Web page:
With news that a deal in principle has been agreed between Tata Steel UK (TSUK) and the British Steel Pension Scheme (BSPS), Stuart Price, Partner and Actuary at Quantum Advisory in Cardiff, explains how the deal compares to what was expected and what it means for the 130,000 members of the BSPS.
Last year Tata Steel, which is the sponsoring employer of the BSPS, made it clear that in order for operations in Port Talbot to continue, it had to remove its responsibilities for the BSPS and its £15bn or so of pension liabilities. Although the scheme is relatively well funded when compared to other defined benefit schemes in the UK, its size and relative risk to Tata Steel was the problem.
In order to distance itself from the scheme, it would first need to close the BSPS to future benefits and replace these with a defined contribution arrangement for the 13,000 or so remaining steel workers employed in the UK.
Once that was completed, the next step would be for Tata Steel to detach themselves from the £15bn BSPS pension liabilities, with these being taken on by either the Pension Protection Fund or a new replacement scheme that would not have the backing of a sponsoring employer. The consequence of the second step is that the benefits built up by many of the BSPS members could be reduced initially by as much as 10% and benefits would receive lower annual increases in the future.
The first step was put to the vote and accepted by the current steelworkers in February and the BSPS closed to future benefits from 31 March, with a defined contribution arrangement put in its place. That was the relatively easy step.
After months of negotiations between Tata Steel, the BSPS, the Pensions Regulator and the Pension Protection Fund, things appear to be moving in relation to the next stage, and, as we understand it, an agreement is imminent.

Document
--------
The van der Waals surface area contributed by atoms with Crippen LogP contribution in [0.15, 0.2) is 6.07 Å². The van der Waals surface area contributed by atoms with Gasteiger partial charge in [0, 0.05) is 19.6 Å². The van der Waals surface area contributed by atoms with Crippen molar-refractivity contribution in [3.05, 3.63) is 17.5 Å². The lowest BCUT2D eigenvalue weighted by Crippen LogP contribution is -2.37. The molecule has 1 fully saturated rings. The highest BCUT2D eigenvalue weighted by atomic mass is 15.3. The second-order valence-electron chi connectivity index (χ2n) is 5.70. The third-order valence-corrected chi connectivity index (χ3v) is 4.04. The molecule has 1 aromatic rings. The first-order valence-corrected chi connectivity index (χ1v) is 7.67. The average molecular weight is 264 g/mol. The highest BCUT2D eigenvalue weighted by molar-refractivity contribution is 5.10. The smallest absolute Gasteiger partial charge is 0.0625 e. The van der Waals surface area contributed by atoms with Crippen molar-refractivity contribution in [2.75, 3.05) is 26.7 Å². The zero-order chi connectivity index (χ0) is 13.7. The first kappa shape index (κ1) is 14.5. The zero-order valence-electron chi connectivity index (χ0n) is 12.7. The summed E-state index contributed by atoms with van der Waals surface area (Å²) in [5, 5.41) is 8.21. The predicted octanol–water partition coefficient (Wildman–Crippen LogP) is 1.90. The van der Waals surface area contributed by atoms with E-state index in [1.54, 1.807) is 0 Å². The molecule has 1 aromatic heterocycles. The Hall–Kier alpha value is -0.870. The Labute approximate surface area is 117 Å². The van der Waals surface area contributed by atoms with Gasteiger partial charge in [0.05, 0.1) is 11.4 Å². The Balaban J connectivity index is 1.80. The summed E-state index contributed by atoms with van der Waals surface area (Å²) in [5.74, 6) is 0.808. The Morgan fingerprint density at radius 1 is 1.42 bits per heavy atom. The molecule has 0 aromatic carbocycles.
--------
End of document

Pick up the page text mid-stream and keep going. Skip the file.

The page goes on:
However, there is twist that I don’t think any of us in the pension industry expected to happen.
Under the proposed deal, which still needs to be formally signed off by all parties, Tata Steel is willing to pay £550m into the BSPS as well as provide it with a 33% stake in TSUK. A new scheme would then be set up to replace the BSPS. While this new scheme will have lower future annual increases than the BSPS, it will offer better benefits than the Pension Protection Fund.
The 130,000 members of the BSPS, consisting of current and past steelworkers, will have an option to transfer their BSPS pension into this new scheme. While it is voluntary and there’s no obligation for them to transfer, ultimately if they don’t, they will receive the lower Pension Protection Fund benefits.
The twist is that TSUK will support the new scheme, which has a much lower risk to TSUK than the BSPS due to the reduction in benefits. This is a much better solution than with no sponsoring employer as we thought was going to happen. Support from the TSUK will provide members of this new scheme with more security and overall many members will get a better outcome than we were anticipating.
Although discussions are still ongoing and the finer details need to be firmed up, in my opinion, on the surface this is a far better deal than we were expecting and much better than what happened to BHS pension scheme members.
Established in 2000, Quantum Advisory provides pension and employee benefits services to employers, scheme trustees and members from offices in Cardiff, Bristol, Amersham, Birmingham and London.